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" Plato wrote, appears to suit so accurately with the stile of both", that when we read either of the two, we cannot help thinking, that it is he alone, who has hit its character, and that it could not have appeared so elegant in any other manner. "
Hermes: Or, a Philosophical Inquiry Concerning Language and Universal Grammar - ˹ 423
James Harris - 1751 - 427 ˹
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THE MONTHLY REVIEW

Several Hands - 1752
...language in the mean time, in which He and Plat» wrote, appears to fuit fo accurately with the ftile of both, that when we read either of the two, we cannot...not have appeared fo elegant in any other manner. Graiis ingenium, Graiis dcdst ore ntunda Mufa loqui. 1 'Twere to be wifhed, that thofe amongft us,...

Hermes: Or, A Philosophical Inqviry Concerning Vniversal Grammar

James Harris - 1765 - 441 ˹
...of the Sentiment itfelf. THE Language in the mean time, in which He and Plato wrote, appears to {bit fo accurately with the Stile of both, that when we...not have appeared fo elegant in any other manner. "x AND thus is THE GREEK TONGUE, from its Propriety and Uni"verfaJityt made E e 4 for Ch. V.for all...

Hermes, Or, A Philosophical Inquiry Concerning Universal Grammar

James Harris - 1771 - 442 ˹
...tlje marvelous, and the myftic ; afcending but rarely into the Sublime ; nor then fo much trufting to the colours of Stile, as to the intrinfic dignity...read either of the two, we cannot help thinking, that it is he alone, who has hit its character, and that it could not have appeared fo elegant in any other...

Hermes: Or, A Philosophical Inquiry Concerning Universal Grammar

James Harris - 1773 - 442 ˹
...the figurative, the marvelous, and the myftic ; afcending but rarely into the Sublime ; nor then ib much trailing to the colours of Stile, as to the intrinfic...read either of the two, we cannot help thinking, that it is he alone, who has hit its' character, and that it could not have appeared fo elegant in any other...

Hermes: Or, A Philosophical Inquiry Concerning Universal Grammar

James Harris - 1786 - 442 ˹
...the , marvellous, and the myflic ; afcending but rarely into the Sublime; nor then fo much trufting to the colours of Stile, as to the intrinfic dignity...read either of the two, we cannot help thinking, that it is he alone, who has hit its character, and that it could not have appeared fo elegant in any other...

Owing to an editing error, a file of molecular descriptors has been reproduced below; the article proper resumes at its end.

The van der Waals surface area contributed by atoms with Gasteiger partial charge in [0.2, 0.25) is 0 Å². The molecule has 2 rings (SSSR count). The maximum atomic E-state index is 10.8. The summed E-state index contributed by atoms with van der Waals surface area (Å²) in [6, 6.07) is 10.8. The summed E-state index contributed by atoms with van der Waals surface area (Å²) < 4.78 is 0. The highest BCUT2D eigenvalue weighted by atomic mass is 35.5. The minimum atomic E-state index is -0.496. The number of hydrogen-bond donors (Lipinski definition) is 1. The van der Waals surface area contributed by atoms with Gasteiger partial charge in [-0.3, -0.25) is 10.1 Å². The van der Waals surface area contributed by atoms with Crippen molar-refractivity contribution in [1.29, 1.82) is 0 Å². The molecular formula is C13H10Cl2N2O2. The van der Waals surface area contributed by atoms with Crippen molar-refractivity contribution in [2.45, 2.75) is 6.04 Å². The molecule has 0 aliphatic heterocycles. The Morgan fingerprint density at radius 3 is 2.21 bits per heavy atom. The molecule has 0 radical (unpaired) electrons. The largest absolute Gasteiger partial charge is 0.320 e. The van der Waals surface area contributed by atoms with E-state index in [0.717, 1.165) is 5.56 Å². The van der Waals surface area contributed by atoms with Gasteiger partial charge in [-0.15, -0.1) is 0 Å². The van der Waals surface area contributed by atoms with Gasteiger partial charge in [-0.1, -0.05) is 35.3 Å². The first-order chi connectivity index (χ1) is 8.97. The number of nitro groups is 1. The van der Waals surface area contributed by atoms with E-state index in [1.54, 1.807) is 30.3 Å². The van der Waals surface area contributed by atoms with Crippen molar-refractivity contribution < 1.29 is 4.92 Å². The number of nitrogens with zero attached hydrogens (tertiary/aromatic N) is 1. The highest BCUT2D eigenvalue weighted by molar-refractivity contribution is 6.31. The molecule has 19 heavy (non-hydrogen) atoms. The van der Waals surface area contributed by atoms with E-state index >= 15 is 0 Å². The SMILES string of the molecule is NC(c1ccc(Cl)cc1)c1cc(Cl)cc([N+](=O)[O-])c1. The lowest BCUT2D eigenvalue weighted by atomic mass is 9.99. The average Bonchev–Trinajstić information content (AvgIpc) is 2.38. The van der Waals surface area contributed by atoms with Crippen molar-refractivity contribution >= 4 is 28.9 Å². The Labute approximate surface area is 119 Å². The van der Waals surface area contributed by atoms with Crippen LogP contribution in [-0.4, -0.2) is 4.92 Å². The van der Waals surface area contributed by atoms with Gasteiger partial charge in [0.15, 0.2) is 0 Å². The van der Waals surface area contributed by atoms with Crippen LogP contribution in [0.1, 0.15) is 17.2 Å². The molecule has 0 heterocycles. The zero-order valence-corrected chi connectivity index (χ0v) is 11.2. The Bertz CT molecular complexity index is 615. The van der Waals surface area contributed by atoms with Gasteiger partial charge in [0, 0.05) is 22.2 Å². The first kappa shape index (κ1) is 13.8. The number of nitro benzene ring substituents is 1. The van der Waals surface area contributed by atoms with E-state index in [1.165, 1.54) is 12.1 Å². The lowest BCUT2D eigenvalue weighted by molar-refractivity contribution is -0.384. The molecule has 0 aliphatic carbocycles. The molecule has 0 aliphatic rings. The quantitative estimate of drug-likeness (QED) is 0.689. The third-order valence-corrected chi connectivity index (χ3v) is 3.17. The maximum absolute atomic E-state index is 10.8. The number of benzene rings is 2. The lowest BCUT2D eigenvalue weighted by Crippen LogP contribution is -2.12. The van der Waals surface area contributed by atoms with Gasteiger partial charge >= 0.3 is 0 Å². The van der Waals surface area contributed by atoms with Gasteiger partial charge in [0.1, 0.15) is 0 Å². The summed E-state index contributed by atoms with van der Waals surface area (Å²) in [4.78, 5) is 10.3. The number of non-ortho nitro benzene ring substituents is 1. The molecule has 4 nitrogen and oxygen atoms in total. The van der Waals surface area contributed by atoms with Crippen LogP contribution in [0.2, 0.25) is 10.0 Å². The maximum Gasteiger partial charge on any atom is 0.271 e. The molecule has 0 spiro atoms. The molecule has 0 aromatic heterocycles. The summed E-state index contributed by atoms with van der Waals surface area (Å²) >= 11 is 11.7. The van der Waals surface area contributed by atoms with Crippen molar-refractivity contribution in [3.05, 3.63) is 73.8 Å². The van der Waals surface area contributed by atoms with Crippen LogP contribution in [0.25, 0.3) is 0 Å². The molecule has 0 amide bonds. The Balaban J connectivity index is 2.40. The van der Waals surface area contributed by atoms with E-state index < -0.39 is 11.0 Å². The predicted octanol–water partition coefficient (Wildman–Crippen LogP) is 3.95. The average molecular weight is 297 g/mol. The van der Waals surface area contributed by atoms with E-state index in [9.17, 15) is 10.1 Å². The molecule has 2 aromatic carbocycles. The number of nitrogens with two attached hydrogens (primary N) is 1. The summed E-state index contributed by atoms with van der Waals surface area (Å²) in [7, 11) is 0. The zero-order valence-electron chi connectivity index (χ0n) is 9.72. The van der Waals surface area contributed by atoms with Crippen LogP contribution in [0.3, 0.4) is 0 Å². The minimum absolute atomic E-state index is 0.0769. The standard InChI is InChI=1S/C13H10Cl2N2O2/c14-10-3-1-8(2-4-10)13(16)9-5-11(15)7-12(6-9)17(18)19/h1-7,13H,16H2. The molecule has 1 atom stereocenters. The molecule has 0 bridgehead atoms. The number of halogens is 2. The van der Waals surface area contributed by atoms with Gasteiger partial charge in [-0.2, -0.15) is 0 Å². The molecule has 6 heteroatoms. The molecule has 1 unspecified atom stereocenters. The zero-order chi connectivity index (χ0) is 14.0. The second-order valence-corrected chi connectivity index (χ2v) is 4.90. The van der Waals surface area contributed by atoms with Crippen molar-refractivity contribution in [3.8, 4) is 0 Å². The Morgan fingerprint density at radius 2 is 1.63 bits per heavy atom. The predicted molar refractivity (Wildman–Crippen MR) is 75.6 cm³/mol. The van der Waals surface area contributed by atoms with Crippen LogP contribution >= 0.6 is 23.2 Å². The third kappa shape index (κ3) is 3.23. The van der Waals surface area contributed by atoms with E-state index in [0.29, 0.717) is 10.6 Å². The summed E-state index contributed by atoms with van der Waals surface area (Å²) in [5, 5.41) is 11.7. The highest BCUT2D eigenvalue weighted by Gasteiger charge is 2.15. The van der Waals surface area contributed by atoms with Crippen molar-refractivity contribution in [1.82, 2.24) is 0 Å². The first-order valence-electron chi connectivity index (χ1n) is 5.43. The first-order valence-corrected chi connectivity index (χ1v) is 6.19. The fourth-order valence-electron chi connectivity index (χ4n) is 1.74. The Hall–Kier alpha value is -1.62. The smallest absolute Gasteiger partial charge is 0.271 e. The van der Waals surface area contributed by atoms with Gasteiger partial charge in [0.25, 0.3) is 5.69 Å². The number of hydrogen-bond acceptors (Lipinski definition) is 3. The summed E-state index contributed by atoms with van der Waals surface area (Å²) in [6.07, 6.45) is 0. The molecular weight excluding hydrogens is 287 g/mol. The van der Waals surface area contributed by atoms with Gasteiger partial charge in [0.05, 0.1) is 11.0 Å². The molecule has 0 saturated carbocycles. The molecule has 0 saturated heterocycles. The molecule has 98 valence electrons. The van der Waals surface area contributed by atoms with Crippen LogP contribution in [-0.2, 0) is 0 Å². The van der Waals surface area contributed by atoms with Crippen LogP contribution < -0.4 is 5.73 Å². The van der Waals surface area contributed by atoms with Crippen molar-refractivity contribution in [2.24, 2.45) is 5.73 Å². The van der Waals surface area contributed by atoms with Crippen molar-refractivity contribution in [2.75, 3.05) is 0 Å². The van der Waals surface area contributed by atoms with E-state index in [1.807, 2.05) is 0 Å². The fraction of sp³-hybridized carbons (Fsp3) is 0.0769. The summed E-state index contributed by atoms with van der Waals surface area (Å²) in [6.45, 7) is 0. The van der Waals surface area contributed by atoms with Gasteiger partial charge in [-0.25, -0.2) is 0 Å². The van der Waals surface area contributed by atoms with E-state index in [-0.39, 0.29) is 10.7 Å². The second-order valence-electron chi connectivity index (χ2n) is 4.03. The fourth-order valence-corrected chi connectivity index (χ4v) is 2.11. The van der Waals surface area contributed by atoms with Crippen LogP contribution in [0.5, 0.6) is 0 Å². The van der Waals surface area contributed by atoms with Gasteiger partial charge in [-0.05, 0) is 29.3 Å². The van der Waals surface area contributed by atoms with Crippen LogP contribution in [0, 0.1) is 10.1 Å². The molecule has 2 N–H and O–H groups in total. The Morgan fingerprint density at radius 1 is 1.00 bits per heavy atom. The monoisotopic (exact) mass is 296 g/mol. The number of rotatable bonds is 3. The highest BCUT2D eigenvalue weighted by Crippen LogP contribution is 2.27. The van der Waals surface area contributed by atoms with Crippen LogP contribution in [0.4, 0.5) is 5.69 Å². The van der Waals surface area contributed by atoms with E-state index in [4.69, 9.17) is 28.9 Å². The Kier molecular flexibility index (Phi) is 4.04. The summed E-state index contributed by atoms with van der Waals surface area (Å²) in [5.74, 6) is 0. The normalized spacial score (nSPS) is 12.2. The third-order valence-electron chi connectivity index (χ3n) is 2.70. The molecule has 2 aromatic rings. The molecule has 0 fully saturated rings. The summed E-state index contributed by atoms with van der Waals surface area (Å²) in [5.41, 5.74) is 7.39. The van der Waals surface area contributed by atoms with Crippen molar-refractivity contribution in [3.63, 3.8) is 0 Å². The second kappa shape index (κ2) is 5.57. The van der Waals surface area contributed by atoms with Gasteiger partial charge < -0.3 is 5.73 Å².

Hermes Or a Philosophical Inqviry Concerning Vniversal Grammar: By Iames ...

James Harris - 1786 - 442 ˹
...the intrinfic dignity of the Sentiment itfelf, THE Language in the mean time, in which He and Plata wrote, appears to fuit fo accurately with the Stile...read either of the two, we cannot help thinking, that it is he alone, who has hit its character, and that it could not have appeared fo elegant in any other...

Elegant Extracts: Or, Useful and Entertaining Passages in Prose, Selected ...

Vicesimus Knox - 1790 - 1019 ˹
...language, in the mean time, in which he and Plato wrote, appears to fuit fo accurately with the ftyle of both, that, when we read either of the two, we cannot belp thinking, that it is he alone who has hit its character, and that it could not have appeared fo...

Elegant Extracts: Or, Useful and Entertaining Passages in Prose ..., 1

1797 - 1120 ˹
...of both, that when we read either cf the two, we cannot help thinking, that it is he alone who hns hit its character, and that it could not have appeared...elegant in any other manner. And thus is the Greek tongue, from its propriety n.nd univctfality, made for all that is pnvit and all that is beautiful,...

The Elements of English Composition: Containing Practical Instructions for ...

David Irving - 1803 - 238 ˹
...contributing to the fenfe, it tends to injure the found. wrote, appears to fuit fo accurately with the ftyle of both, that when we read either of the two, we cannot...not have appeared fo elegant in any other manner." This is a very expreffive fentence. It is not however unexceptiouable : in the mean time is in this...

Hermes; Or, A Philosophical Inqviry Concerning Vniversal Grammar

James Harris - 1806 - 442 ˹
...the Sentiment itself. THE Language in the mean time, in which He and Plato wrote, appears to suit so accurately with the Stile of both, that when we read either of the two, we cannot help thinking, that it is he alone, who has hit its character, and that it could not have appeared so elegant in any other...




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